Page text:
December 9, 2013 by Dr. G
As you can imagine, being on a non-stop flight from Philadelphia to San Francisco the day before the official start to the 2013 AGU Fall Meeting had its fair share of geologists with poster tubes in hand. Fortunately, I was able to escape before the snow hit the northeast and start my journey to join over 20,000 scientists at AGU!
#AGU13 and the fight for poster tube space in the overhead bins has begun…
— Alexandra Witze (@alexwitze) December 8, 2013
— Shala (@smorts829) December 8, 2013
And as you can imagine, a conference with this large of an attendance has a large number of sessions and events. AGU does a great job keeping us informed about lectures in the Moscone Center (all three of the Centers!) as well as the online options with the virtual poster session. AGU has also established a hashtag for Twitter (#AGU13), a blog roll so we can review what our colleagues document about their own conference experiences, and a service called FMBuzz that pulls together all the conference news. Individuals and groups, such as RealClimate and NASA, also compile listings of meeting events along a particular theme, such as climate or space science. Along with the online program and the conference schedule on an iPad app, I have plenty of sources of information to make sure I am up-to-date during the week.
I actually started my conference today, attending a 2-hour session titled Science Storytelling Workshop: Video-Making Tips and Tools. I got from the airport to checked in to my hotel and over to the session room with minutes to spare, and I am glad I made it! We started with an exercise I found really valuable. We watched the first 30 seconds of various video clips. At the end of 30 seconds, we had to raise a green index card if we wanted to see more of the video, a red index card if we would have stopped watching the video at that point, and a yellow index card if we were not yet fully engaged but not ready to “change the channel.” This exercise did an excellent job emphasizing how important it is to get that “hook” in early, to be clear on the story, the message, and not to forget the audience. For example, we were showed the Ensia video about the climate record played on the cello, which I find to be an excellent and fascinating project, but I have to agree that the first 30 seconds did not communicate to me what the video was going to be about.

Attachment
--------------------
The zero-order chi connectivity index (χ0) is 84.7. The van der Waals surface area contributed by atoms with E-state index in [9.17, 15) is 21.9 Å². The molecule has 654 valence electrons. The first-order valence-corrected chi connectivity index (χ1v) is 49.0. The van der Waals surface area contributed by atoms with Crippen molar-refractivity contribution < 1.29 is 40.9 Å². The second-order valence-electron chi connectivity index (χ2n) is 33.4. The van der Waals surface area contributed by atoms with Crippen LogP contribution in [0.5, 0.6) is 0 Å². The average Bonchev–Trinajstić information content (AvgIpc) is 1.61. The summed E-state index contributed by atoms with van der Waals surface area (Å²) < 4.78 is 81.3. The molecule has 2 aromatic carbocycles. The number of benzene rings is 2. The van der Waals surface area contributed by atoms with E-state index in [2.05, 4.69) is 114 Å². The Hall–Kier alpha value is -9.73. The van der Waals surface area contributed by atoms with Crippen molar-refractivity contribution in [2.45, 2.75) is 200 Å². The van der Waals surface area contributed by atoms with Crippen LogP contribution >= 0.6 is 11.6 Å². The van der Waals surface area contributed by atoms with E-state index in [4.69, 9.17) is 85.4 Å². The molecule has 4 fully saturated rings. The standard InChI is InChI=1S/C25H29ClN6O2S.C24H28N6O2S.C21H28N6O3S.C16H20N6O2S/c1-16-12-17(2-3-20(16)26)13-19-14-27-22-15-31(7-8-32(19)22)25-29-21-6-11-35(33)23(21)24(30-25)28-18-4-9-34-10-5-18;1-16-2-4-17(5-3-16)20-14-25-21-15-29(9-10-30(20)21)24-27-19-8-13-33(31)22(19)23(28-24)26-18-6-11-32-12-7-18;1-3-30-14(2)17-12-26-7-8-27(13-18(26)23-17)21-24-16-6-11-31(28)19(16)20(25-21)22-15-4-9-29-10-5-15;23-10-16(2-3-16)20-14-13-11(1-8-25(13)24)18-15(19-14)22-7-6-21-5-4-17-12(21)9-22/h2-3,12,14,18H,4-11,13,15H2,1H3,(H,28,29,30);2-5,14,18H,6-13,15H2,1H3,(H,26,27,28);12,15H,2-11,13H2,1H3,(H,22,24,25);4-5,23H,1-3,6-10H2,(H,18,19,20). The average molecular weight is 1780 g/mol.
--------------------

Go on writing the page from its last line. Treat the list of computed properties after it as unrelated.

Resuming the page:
Google Earth demonstrated why Google Earth is an excellent tool to tell your story in a geographic context. Check out this video on Arctic Tern Migration, which can be found as a video and KMZ file in Encyclopedia of Life.
And GoPro – well, if you are not familiar with GoPro, you should be! (Actually, you might already be, if you are a fan of Ice Road Truckers – that show used GoPro cameras during filming.) The GoPro representative had some valuable messages for the audience, such as, “you guys go places on one else goes!” and “be there and turn the camera on.”
I think this panel all reinforced some common themes – when trying to communicate science stories with videos, know what story you want to tell, know your audience, know your equipment, and always keep your camera running. After all, we can’t catch anything if we don’t have the camera running!
So now, let the meeting begin! Of course, I think tomorrow, and every day this week, is going to be the same for me as what this tweet says…
Only have to be in three places at once tomorrow AM. #AGU13 schedule disaster.
— S. Theroux (@coccolithophile) December 9, 2013